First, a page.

romanbaths

The first shrine at this site was built by the Celts who dedicated it to the goddess Sulis.  When the Romans invaded, they equated Sulis with Minerva and built a temple complex on the site.

Today the Roman part of the structure is below the modern street level.  The site is a combination of Roman ruins and excavations and 19th century buildings above it.

Entrance to the site includes a very good audio guide.  There are channels for kids to use and a separate one for adult commentary.  From the entrance you head out onto the 19th century balcony that overlooks the main pool on one side and Bath Abbey on the other.

The balcony is lined with statues of Roman people.

Both Julius Caesar and this tourist are displeased.

I was walking around the balcony taking pictures when I came across this sign.

This needs to be an option at ALL tourist destinations!

I punched 86 into my audioguide hoping that this meant what I thought it did. Yes! Bill Bryson’s voice came through giving his take on the baths. I followed his commentary for the rest of the time. I’m sure my mother was listening to fine grown up lectures about archeology while I heard about how much he loves petty curse tablets and the effects of coed naked bathing.

From the balcony you head down into the museum. Here you see the best of what was been dug up. It also explains how the baths and the temple complex appeared and functioned.

A decoration over the temple

It was crazy busy. We were there on a Thursday afternoon and it was hard to move in the museum. I know that if my husband had been there he wouldn’t have been able to handle the crowds. I don’t know if that is typical or if we got there at the same as a bunch of tours. I wouldn’t want to try it on a summer weekend.

At the end of the museum you get to walk through some of the partially excavated site and see this head of Minerva that was found in the 1700s.

Bill Bryson says she doesn’t look very nice at all.

Outside on the lower level you can walk past the pools and see the side rooms that housed the hot and cold pools.

This pool is so hot that people hung onto the rings on the side to stay out of the superheated center.

The water is green and you aren’t allowed to touch it. It is coming through the original lead pipes and people have gotten sick from various pathogens in the water. If you want to experience bathing in the waters you need to go to one of the modern spas that use the water from the aquifer through modern bore holes and plumbing.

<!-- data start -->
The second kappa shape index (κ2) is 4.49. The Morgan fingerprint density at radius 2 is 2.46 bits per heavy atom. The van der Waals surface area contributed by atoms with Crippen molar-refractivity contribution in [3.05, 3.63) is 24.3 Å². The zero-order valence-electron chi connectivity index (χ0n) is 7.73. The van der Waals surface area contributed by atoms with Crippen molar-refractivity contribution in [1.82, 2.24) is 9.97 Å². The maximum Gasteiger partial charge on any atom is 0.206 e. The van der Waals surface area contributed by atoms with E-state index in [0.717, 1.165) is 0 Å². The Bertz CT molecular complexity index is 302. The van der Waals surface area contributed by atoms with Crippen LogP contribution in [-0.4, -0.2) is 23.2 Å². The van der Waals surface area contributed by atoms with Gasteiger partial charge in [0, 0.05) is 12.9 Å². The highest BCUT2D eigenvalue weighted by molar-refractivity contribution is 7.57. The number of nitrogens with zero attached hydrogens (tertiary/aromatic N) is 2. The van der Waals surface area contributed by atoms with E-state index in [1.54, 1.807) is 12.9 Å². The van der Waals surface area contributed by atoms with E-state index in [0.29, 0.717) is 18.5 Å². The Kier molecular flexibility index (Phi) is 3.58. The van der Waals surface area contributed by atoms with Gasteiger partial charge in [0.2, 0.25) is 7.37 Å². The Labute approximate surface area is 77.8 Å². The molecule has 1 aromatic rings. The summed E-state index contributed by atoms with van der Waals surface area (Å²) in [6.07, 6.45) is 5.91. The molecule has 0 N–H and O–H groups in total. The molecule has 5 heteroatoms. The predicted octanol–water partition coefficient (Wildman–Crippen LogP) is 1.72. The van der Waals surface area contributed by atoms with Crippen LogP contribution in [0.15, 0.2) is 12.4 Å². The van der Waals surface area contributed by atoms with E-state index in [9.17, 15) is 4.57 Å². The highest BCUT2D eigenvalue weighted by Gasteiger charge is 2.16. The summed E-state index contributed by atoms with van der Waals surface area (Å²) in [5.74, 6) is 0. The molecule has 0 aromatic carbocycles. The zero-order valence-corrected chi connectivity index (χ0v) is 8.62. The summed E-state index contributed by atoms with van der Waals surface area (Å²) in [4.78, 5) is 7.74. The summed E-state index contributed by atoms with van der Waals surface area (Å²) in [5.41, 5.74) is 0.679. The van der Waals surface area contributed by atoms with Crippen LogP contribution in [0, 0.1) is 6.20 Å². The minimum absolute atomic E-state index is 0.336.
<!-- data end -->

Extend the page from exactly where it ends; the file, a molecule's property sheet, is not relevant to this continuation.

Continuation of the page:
King Bladud – legend says he and his pigs were cured of leprosy by bathing in the spring and mud on this site.

More Information

The Roman Bath Website
Discount Packages

Time Spent

1.5 to 2 hours if you listen to all of the commentary and look at everything

19 Replies to “The Roman Baths”

  1. Thanks for sharing your wonderful pictures. I agree that all tourism sites should have Bill Bryson commentary available.

  2. Ooh I remember visiting the baths a few years ago. I thought the most interesting part was how far the land has actually risen around it.

    – Linking over from Saturday Snapshots

  3. Love taking the tour through your photos!

    Your statement about you and your mother listening to such different commentaries was funny..

  4. So interesting that people aren’t allowed to bathe in the waters any more because the lead pipes will make them sick! Ah, and the Bill Bryson option. Yes. How about a Michael Palin option, too?

    Here’s my Saturday Snapshot!

    1. Maybe Bill Bryson and Michael Palin can split up the British tourist sites? That would be perfect. Jeremy Irons narrates Westminster Abbey.

  5. Never been to Bath – comes up occasionally in conversation but while we have been on frequent holidays in the west, it’s never extended here. I do hear so many good things about it though – one day. I’m a huge Bryson fan so that certainly ticked another box to visit 😀

    #traveltales

    1. I’m not sure who the lady was. She was just sitting there by the pool in full Roman garb. She didn’t appear to be doing anything.

  6. We spent hours in this museum — just wonderful! I read somewhere that it was less busy first thing in the morning so that’s when we went and it wasn’t bad at all.

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